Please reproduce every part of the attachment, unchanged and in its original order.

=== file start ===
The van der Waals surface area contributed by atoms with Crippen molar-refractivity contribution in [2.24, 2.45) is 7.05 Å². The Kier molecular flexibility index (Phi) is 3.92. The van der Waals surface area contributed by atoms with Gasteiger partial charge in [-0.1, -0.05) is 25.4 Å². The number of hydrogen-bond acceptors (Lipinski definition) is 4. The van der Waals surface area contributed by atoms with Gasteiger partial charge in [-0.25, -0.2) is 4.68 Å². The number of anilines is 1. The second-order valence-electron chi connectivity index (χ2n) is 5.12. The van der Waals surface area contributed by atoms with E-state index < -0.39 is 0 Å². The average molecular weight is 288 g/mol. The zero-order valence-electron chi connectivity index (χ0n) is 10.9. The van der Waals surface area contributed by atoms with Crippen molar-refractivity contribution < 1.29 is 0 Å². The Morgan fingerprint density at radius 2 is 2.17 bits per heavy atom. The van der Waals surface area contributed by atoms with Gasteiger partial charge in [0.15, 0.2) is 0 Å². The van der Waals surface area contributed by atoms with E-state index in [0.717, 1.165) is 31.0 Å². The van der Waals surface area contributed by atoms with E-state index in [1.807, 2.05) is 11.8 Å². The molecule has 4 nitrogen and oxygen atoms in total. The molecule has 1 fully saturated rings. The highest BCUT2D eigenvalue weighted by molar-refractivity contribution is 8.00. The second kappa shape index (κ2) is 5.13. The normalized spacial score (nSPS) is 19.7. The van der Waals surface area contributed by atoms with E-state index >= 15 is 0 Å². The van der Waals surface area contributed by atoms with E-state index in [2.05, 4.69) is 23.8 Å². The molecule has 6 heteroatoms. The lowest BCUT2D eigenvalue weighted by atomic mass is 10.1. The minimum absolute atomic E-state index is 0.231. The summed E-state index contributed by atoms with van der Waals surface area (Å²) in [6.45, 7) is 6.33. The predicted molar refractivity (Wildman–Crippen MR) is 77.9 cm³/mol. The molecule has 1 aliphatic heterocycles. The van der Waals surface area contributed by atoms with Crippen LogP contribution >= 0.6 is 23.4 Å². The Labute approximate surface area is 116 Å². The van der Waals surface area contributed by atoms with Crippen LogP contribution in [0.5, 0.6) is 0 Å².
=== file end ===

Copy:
The van der Waals surface area contributed by atoms with Crippen molar-refractivity contribution in [2.24, 2.45) is 7.05 Å². The Kier molecular flexibility index (Phi) is 3.92. The van der Waals surface area contributed by atoms with Gasteiger partial charge in [-0.1, -0.05) is 25.4 Å². The number of hydrogen-bond acceptors (Lipinski definition) is 4. The van der Waals surface area contributed by atoms with Gasteiger partial charge in [-0.25, -0.2) is 4.68 Å². The number of anilines is 1. The second-order valence-electron chi connectivity index (χ2n) is 5.12. The van der Waals surface area contributed by atoms with E-state index < -0.39 is 0 Å². The average molecular weight is 288 g/mol. The zero-order valence-electron chi connectivity index (χ0n) is 10.9. The van der Waals surface area contributed by atoms with Crippen molar-refractivity contribution < 1.29 is 0 Å². The Morgan fingerprint density at radius 2 is 2.17 bits per heavy atom. The van der Waals surface area contributed by atoms with Gasteiger partial charge in [0.15, 0.2) is 0 Å². The van der Waals surface area contributed by atoms with E-state index in [0.717, 1.165) is 31.0 Å². The van der Waals surface area contributed by atoms with E-state index in [1.807, 2.05) is 11.8 Å². The molecule has 4 nitrogen and oxygen atoms in total. The molecule has 1 fully saturated rings. The highest BCUT2D eigenvalue weighted by molar-refractivity contribution is 8.00. The second kappa shape index (κ2) is 5.13. The normalized spacial score (nSPS) is 19.7. The van der Waals surface area contributed by atoms with E-state index >= 15 is 0 Å². The van der Waals surface area contributed by atoms with E-state index in [2.05, 4.69) is 23.8 Å². The molecule has 6 heteroatoms. The lowest BCUT2D eigenvalue weighted by atomic mass is 10.1. The minimum absolute atomic E-state index is 0.231. The summed E-state index contributed by atoms with van der Waals surface area (Å²) in [6.45, 7) is 6.33. The predicted molar refractivity (Wildman–Crippen MR) is 77.9 cm³/mol. The molecule has 1 aliphatic heterocycles. The van der Waals surface area contributed by atoms with Crippen LogP contribution >= 0.6 is 23.4 Å². The Labute approximate surface area is 116 Å². The van der Waals surface area contributed by atoms with Crippen LogP contribution in [0.5, 0.6) is 0 Å².